Wednesday, May 10, 2017

The Cecilia Chorus of New York - Jabri & Brahms - 05/06/17

Conductor/Music Director: Mark Shapiro 
Zaid Jabri: A Garden Among the Flames 
Sidney Outlaw: Baritone 
Chelsea Shepard: Soprano 
Every Voice Children’s Choir 
Johannes Brahms: Ein deutsches Requiem, Op. 45 
Sidney Outlaw: Baritone 
Chelsea Shepard: Soprano 

Some days are decidedly busier than others, and last Saturday was definitely a busy one, in the best possible way. After doing my political French thing at the voting booth in the morning and my cultural French thing at the Met in the afternoon, I quickly regrouped and then walked down Broadway again while getting mentally prepared for a universally relevant, time-transcending, multi-lingual thing at Carnegie Hall in the evening.
That’s where I met my friend Steve for Brahms’ Ein deutsches Requiem that would be performed by the highly regarded Cecilia Chorus of New York conducted by their no less highly regarded music director Mark Shapiro. Being both unconditional fans of the magnificent work ─ Although Steve is admittedly way ahead of me in that regard since he has actually sung it more than once ─ this was an opportunity we simply could not miss, busy day notwithstanding. So there we were.

 The evening started with the world premiere of Zaid Jabri's "A Garden Among the Flames", a brand new work commissioned by the Cecilia Chorus to be paired with Brahms' Requiem and its unyielding focus on mankind. Adroitly combining Ibn' Arabï's classic Sufi poem "A Garden Among the Flames" extolling the virtues of tolerance, a contemporary English poem by Yvette Christiansë describing the on-going refugee crisis, and the Beati pacifici from the Latin Bible praising the peacemakers, the thought-provoking composition turned out to be a far-reaching hymn to the human race not only for our troubled times, but for all other times as well.
As a music buff and a language nerd, I could not help but be excited by the imaginative use of those two components. The exotic nature of the Arabic and the solemnity of the Latin ingeniously contrasted with the immediate impact of the English and the lyrical-with-an-edge instrumental music was readily accessible, which resulted in a work that persuasively emphasized the apparent differences and ultimate sameness of all human beings. The Cecilia Chorus and the soloists gave an engaging performance, but the final word had to be the universal message of peace vividly conveyed by the young singers of the Every Voice Children’s Choir. May it be heard and, most importantly, heeded far and wide.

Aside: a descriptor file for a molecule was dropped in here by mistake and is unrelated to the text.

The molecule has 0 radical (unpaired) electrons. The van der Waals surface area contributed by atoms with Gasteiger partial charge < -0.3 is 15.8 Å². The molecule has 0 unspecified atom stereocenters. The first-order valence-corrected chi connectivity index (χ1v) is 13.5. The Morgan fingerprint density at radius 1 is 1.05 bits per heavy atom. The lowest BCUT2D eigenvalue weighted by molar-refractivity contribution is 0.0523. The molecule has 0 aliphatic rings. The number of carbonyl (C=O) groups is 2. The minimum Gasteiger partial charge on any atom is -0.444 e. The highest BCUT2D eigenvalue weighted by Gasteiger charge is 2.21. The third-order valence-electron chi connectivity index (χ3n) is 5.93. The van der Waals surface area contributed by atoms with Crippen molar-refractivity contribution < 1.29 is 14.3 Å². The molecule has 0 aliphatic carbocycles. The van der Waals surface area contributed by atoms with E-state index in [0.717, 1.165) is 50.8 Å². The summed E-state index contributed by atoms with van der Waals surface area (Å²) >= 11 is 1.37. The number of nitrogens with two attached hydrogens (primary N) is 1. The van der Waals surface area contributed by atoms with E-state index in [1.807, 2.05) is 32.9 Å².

Going back to where "A Garden among the Flames" had picked up, we found ourselves ready to bask in one of the most fundamentally humanist masterpieces in the classical music repertoire, not to mention beloved familiar territory. Uncharacteristically based on the Lutheran Bible and the Apocrypha, partly motivated by the death of Brahms’ close friend Robert Schumann and if his mother, Ein deutsches Requiem progressively moved from choral piece to cantata to a deeply spiritual Requiem meant to console the ones left behind instead of conjuring up highly debatable Christian beliefs regarding a hypothetical after-life.
From the blessing of the bereaved to the blessing of the dead, the Cecilia Chorus sang whole-heartedly and expressively, the orchestra played with total commitment, and baritone Sidney Outlaw fulfilled his part with elegantly burnished dark tones. However, the shining star of this Requiem ended up being soprano Chelsea Shepard who, during her few minutes in the spotlight, delivered a stunningly beautiful rendition of “Ihr habt nun Traurigkeit”. My two favorite parts, the starkly haunting “Denn alles Fleisch, es ist wie Gras” and the ferociously victorious “Der Tod ist verschlungen in den Sieg”, came out intense and powerful. Death surely did not win that round, but some gloriously life-affirming music did.

No comments: